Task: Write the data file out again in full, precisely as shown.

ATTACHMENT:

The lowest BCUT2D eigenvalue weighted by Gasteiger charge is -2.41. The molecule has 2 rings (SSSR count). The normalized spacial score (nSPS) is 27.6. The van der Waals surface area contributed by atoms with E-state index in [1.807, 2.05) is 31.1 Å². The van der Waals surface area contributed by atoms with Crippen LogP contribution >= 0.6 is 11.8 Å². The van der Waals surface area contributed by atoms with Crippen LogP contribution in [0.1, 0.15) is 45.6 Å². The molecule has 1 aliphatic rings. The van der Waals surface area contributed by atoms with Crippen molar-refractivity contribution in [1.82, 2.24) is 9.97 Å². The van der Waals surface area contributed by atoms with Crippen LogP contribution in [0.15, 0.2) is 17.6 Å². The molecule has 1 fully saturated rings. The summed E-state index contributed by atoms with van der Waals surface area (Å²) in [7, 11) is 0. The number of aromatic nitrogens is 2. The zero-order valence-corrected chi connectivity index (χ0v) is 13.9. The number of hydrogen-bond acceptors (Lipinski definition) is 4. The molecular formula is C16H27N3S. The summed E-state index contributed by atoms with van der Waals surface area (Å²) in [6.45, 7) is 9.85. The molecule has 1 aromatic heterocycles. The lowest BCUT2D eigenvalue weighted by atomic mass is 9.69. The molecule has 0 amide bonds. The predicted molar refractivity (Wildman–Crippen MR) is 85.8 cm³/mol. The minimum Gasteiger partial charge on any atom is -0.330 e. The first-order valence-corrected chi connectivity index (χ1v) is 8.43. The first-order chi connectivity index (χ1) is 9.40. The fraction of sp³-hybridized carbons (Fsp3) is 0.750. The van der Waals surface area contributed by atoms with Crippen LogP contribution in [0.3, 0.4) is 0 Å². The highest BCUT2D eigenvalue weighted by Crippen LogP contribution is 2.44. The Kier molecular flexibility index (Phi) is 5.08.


The lowest BCUT2D eigenvalue weighted by Gasteiger charge is -2.41. The molecule has 2 rings (SSSR count). The normalized spacial score (nSPS) is 27.6. The van der Waals surface area contributed by atoms with E-state index in [1.807, 2.05) is 31.1 Å². The van der Waals surface area contributed by atoms with Crippen LogP contribution >= 0.6 is 11.8 Å². The van der Waals surface area contributed by atoms with Crippen LogP contribution in [0.1, 0.15) is 45.6 Å². The molecule has 1 aliphatic rings. The van der Waals surface area contributed by atoms with Crippen molar-refractivity contribution in [1.82, 2.24) is 9.97 Å². The van der Waals surface area contributed by atoms with Crippen LogP contribution in [0.15, 0.2) is 17.6 Å². The molecule has 1 fully saturated rings. The summed E-state index contributed by atoms with van der Waals surface area (Å²) in [7, 11) is 0. The number of aromatic nitrogens is 2. The zero-order valence-corrected chi connectivity index (χ0v) is 13.9. The number of hydrogen-bond acceptors (Lipinski definition) is 4. The molecular formula is C16H27N3S. The summed E-state index contributed by atoms with van der Waals surface area (Å²) in [6.45, 7) is 9.85. The molecule has 1 aromatic heterocycles. The lowest BCUT2D eigenvalue weighted by atomic mass is 9.69. The molecule has 0 amide bonds. The predicted molar refractivity (Wildman–Crippen MR) is 85.8 cm³/mol. The minimum Gasteiger partial charge on any atom is -0.330 e. The first-order valence-corrected chi connectivity index (χ1v) is 8.43. The first-order chi connectivity index (χ1) is 9.40. The fraction of sp³-hybridized carbons (Fsp3) is 0.750. The van der Waals surface area contributed by atoms with Crippen LogP contribution in [0.3, 0.4) is 0 Å². The highest BCUT2D eigenvalue weighted by Crippen LogP contribution is 2.44. The Kier molecular flexibility index (Phi) is 5.08.